Overcoming this bias requires confronting difficult truths and seeking out diverse perspectives to make informed decisions...
You need to ask yourself difficult questions, why you are choosing to avoid such information. Another solution is to ensure there are practical mechanisms in place to deal with what you’re trying to avoid. For example, you can schedule reminders for yourself for monthly bill payments to avoid any problem later. It’s also important to have a strong support system, who can hold you accountable and make you reflect on what you’re trying to avoid.
The recency bias
This is one of the most common biases seen at the workplace, explains Matthew. “The most common instance being during annual appraisals. I have very often found managers falling prey to this bias, by reviewing their team’s performance, based on recent events instead of evaluating their performance over the entire evaluation period. Worse still are instances where an employee has garnered much goodwill through hard work and diligence over many years, only to have it all forgotten and overlooked when the going gets tough,” he says.
It is the tendency to give more weight to recent information and events while ignoring past data, says Astrom. An example would be refusing to learn how to drive, because someone in the neighbourhood had an accident while trying to learn how to drive.
“To manage recency bias, we must actively seek out historical data and consciously weigh it against recent developments before making decisions,” says Astrom. Or as Nafousi puts it, keep the bigger picture in mind.
As the experts explain, it’s always difficult to re-eavaluate biases, but in the case of the recency bias, take a step back and think clearly about your decision-making process. How closely have the recent events influenced your beliefs?
Nafousi, Rasheed and Matthew list out the other common biases that affect our way of thinking:
Anchoring bias: This is when we become attached to the first piece of information we come across, ignoring the rest or not looking for more. To counter this, we need to be open to be curious about other facts and perspectives.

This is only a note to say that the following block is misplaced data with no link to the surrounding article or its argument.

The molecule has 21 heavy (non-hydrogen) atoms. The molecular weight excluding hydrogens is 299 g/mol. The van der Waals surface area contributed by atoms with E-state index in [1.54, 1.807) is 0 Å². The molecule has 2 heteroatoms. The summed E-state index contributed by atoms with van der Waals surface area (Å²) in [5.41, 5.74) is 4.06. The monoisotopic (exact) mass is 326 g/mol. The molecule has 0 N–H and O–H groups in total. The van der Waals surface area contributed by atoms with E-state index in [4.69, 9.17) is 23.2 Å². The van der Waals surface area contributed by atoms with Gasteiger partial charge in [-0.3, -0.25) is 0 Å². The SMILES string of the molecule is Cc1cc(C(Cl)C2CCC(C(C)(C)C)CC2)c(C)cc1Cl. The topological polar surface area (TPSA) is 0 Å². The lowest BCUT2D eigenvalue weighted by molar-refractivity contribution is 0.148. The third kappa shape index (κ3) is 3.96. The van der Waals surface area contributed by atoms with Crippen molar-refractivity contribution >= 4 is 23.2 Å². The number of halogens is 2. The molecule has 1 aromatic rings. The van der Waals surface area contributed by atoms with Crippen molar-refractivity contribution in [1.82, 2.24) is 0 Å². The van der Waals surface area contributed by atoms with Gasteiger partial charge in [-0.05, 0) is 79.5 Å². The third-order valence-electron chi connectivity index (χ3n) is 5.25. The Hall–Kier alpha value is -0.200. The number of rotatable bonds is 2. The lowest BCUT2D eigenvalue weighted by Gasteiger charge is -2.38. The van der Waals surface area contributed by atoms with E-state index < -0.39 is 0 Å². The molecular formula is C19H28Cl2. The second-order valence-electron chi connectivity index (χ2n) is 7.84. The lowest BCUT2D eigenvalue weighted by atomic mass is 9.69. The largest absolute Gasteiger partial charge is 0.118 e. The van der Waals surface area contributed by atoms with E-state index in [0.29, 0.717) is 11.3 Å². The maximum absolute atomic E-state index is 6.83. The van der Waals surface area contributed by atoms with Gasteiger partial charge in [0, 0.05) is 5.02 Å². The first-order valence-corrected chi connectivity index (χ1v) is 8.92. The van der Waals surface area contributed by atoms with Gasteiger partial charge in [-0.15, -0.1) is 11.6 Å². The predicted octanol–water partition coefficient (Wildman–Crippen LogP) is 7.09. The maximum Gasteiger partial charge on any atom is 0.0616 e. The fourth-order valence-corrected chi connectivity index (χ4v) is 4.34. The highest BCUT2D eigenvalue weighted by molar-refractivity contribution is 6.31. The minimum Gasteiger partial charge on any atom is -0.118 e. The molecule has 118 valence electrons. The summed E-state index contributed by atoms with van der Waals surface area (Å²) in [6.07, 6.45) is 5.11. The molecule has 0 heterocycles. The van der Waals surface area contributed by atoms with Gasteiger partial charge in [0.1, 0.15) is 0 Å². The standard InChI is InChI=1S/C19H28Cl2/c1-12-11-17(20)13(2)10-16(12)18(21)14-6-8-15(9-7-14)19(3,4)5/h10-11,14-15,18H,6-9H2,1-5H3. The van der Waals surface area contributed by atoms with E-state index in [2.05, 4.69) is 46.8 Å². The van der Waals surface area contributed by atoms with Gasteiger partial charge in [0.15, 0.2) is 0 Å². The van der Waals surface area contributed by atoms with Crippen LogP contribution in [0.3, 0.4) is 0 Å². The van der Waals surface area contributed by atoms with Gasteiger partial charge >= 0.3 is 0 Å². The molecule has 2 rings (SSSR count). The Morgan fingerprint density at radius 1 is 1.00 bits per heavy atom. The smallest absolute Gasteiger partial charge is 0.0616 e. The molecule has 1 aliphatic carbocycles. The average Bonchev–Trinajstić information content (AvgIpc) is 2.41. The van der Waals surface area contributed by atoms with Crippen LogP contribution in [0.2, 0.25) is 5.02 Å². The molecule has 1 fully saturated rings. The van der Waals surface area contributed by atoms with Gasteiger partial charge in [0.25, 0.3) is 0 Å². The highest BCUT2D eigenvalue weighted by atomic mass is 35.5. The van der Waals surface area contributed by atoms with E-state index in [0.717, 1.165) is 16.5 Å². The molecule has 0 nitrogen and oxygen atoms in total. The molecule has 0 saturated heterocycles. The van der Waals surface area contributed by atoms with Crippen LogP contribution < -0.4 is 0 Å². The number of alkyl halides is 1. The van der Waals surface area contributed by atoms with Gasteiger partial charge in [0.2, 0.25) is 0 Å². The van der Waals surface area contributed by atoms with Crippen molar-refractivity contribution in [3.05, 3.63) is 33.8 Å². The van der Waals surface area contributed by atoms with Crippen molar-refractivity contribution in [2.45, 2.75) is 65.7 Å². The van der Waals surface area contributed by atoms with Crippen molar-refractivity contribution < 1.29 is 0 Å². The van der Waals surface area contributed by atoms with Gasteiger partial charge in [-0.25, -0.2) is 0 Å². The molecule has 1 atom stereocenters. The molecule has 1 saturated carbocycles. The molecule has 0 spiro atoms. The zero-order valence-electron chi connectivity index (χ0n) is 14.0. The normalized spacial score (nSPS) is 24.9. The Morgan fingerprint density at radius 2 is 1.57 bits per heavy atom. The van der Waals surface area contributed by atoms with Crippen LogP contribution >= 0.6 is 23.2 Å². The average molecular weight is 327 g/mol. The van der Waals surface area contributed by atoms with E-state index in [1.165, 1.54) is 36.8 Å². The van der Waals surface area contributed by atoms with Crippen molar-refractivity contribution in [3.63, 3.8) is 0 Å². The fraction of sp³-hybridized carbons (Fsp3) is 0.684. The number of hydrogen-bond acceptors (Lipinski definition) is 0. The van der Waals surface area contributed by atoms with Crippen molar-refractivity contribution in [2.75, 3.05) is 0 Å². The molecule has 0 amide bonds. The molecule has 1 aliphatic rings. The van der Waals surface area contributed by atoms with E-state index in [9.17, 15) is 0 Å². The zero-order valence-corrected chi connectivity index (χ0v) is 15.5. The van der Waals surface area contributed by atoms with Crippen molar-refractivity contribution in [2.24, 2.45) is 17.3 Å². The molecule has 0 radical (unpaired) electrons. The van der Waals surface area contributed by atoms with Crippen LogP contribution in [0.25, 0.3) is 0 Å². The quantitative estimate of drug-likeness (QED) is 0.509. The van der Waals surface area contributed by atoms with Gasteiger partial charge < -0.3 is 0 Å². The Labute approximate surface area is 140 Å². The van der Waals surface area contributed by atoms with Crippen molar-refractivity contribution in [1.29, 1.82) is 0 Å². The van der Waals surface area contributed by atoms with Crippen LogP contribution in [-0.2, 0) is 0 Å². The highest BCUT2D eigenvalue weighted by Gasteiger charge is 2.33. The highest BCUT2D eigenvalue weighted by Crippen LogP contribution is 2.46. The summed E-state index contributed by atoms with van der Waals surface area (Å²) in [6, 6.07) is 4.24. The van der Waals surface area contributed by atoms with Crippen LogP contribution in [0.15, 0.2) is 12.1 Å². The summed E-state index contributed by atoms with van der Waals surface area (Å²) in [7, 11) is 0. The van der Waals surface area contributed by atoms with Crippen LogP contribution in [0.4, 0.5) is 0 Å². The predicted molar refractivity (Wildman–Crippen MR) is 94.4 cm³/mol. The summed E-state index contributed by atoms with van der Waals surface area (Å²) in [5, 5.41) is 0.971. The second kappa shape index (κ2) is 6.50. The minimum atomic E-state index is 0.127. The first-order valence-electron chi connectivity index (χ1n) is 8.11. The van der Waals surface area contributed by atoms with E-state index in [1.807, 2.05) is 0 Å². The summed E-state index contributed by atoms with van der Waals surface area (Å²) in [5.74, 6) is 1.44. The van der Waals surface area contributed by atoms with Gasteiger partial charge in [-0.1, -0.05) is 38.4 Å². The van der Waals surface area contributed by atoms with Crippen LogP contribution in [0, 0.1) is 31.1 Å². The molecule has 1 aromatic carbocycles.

“A very common instance of the anchoring bias is seen when we’re hiring someone, and they turn up at the interview a few minutes late or slightly disheveled,” explains Matthew. “Our instinct and bias causes us to hold onto those first few nuggets of information and as a result the interview almost always starts off on the wrong foot. It goes without saying, that while sometimes such instances do give accurate insights on a person’s tardiness, having a bias on this matter could also mean that we ignore someone who’s just having a bad day,” he says.
Availability heuretic: This is another trap to watch out for. "It makes us rely too heavily on easily accessible information, missing out on important but hard-to-find data," explains Nafousi. We should be sure to include a variety of sources and viewpoints to get the full picture,” she says.
Loss aversion: It is the inclination to avoid losses, even at the cost of missing out on long-term gains. Taking a calculated risk can be scary, but sometimes it's necessary to make progress, says Nafousi.
The gambler’s fallacy: As Rasheed explains, this bias is our belief that the probability of a random event occurring in the future - predicting its occurrence based on previous occurrences. You, essentially, take a gamble based on past outcomes. In order to overcome this tricky bias, we need to assess the events separately and independently.
The fundamental attribution error: You failed an exam. However, you say that the teacher threw a curveball at you, by introducing some trick questions. On another occasion, you did well in an exam, but someone else didn’t. You attribute your success to hard work, and say that the other person failed because they didn’t study. Essentially, this bias makes us believe that we act because of a situation. Others react owing to a personality trait, we feel.
How do we deal with biases, in general?
It’s difficult, but not impossible. It requires awareness, mindfulness, and the ability to just step back at times.
“Implementing decision-making frameworks can help provide a set of guidelines and eliminate a degree of bias, depending on the situation,” says Astrom, acknowledging that decision-making is unique to everyone. “Managing biases requires an awareness of their presence and implications in various aspects of our personal and professional lives.”
Accepting our “mental quirks”, is the first step to making better decisions, says Nafousi. “By actively working to counteract our biases, we can ensure our choices are based on reason and evidence, not just the illusions in our heads,” she says.
While it is humanly impossible for us to have absolutely no biases, Matthew puts down a few strategies:
• It is important that we take the time to understand what is causing our bias, and why.
• We need to arm ourselves with the right kind of knowledge and exposure, that will force us to look beyond our own opinions, and instead listen and learn from others.
• It is often helpful to put ourselves in another person’s shoes and see things from their point of view. We need to consciously take the time to understand what causes a person to behave in a certain way, without forming an opinion about their behaviour or developing a bias towards them.
• We need to consciously work towards networking and befriending people who aren’t people we would normally be friends with.